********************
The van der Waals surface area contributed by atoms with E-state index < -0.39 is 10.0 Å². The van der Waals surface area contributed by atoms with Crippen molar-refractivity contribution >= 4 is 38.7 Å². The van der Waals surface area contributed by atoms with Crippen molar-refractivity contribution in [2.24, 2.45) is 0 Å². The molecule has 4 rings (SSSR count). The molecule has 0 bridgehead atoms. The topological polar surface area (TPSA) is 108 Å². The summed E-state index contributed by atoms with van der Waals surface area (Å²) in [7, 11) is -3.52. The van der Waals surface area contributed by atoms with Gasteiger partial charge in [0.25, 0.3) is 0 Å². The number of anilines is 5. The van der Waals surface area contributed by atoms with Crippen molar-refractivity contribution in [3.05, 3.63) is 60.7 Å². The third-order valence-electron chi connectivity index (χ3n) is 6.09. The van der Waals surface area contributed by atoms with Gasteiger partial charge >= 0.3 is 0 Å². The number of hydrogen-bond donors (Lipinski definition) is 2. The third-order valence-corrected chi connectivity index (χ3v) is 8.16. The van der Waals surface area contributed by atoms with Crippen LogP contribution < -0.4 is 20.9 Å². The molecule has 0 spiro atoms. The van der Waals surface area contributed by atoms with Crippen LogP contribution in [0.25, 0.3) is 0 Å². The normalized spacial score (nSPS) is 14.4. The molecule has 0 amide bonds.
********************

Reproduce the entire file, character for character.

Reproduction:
The van der Waals surface area contributed by atoms with E-state index < -0.39 is 10.0 Å². The van der Waals surface area contributed by atoms with Crippen molar-refractivity contribution >= 4 is 38.7 Å². The van der Waals surface area contributed by atoms with Crippen molar-refractivity contribution in [2.24, 2.45) is 0 Å². The molecule has 4 rings (SSSR count). The molecule has 0 bridgehead atoms. The topological polar surface area (TPSA) is 108 Å². The summed E-state index contributed by atoms with van der Waals surface area (Å²) in [7, 11) is -3.52. The van der Waals surface area contributed by atoms with Gasteiger partial charge in [0.25, 0.3) is 0 Å². The number of anilines is 5. The van der Waals surface area contributed by atoms with Crippen molar-refractivity contribution in [3.05, 3.63) is 60.7 Å². The third-order valence-electron chi connectivity index (χ3n) is 6.09. The van der Waals surface area contributed by atoms with Gasteiger partial charge >= 0.3 is 0 Å². The number of hydrogen-bond donors (Lipinski definition) is 2. The third-order valence-corrected chi connectivity index (χ3v) is 8.16. The van der Waals surface area contributed by atoms with Crippen LogP contribution < -0.4 is 20.9 Å². The molecule has 0 spiro atoms. The van der Waals surface area contributed by atoms with Crippen LogP contribution in [0.25, 0.3) is 0 Å². The normalized spacial score (nSPS) is 14.4. The molecule has 0 amide bonds.